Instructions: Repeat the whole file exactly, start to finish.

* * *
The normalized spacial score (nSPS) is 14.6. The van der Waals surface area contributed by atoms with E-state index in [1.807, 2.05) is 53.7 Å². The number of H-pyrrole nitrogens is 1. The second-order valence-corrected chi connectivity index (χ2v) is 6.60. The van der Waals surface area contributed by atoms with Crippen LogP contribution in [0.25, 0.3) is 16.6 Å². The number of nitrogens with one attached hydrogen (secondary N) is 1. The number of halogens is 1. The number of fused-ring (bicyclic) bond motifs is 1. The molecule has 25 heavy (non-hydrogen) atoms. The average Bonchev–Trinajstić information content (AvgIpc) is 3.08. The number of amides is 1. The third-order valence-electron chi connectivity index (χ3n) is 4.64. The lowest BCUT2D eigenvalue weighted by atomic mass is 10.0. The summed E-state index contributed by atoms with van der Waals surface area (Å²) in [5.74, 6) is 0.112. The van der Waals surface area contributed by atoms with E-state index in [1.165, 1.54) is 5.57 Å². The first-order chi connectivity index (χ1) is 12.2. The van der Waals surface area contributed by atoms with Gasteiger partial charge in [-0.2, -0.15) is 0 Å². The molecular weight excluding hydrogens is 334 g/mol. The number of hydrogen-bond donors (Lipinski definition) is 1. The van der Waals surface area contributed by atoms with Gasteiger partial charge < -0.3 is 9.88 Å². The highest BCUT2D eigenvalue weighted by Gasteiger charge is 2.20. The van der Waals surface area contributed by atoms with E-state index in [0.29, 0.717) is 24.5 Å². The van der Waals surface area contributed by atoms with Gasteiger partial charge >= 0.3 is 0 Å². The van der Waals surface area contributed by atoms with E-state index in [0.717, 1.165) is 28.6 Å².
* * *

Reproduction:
The normalized spacial score (nSPS) is 14.6. The van der Waals surface area contributed by atoms with E-state index in [1.807, 2.05) is 53.7 Å². The number of H-pyrrole nitrogens is 1. The second-order valence-corrected chi connectivity index (χ2v) is 6.60. The van der Waals surface area contributed by atoms with Crippen LogP contribution in [0.25, 0.3) is 16.6 Å². The number of nitrogens with one attached hydrogen (secondary N) is 1. The number of halogens is 1. The number of fused-ring (bicyclic) bond motifs is 1. The molecule has 25 heavy (non-hydrogen) atoms. The average Bonchev–Trinajstić information content (AvgIpc) is 3.08. The number of amides is 1. The third-order valence-electron chi connectivity index (χ3n) is 4.64. The lowest BCUT2D eigenvalue weighted by atomic mass is 10.0. The summed E-state index contributed by atoms with van der Waals surface area (Å²) in [5.74, 6) is 0.112. The van der Waals surface area contributed by atoms with E-state index in [1.165, 1.54) is 5.57 Å². The first-order chi connectivity index (χ1) is 12.2. The van der Waals surface area contributed by atoms with Gasteiger partial charge in [-0.2, -0.15) is 0 Å². The molecular weight excluding hydrogens is 334 g/mol. The number of hydrogen-bond donors (Lipinski definition) is 1. The van der Waals surface area contributed by atoms with Gasteiger partial charge < -0.3 is 9.88 Å². The highest BCUT2D eigenvalue weighted by Gasteiger charge is 2.20. The van der Waals surface area contributed by atoms with E-state index in [0.29, 0.717) is 24.5 Å². The van der Waals surface area contributed by atoms with Gasteiger partial charge >= 0.3 is 0 Å². The van der Waals surface area contributed by atoms with E-state index in [0.717, 1.165) is 28.6 Å².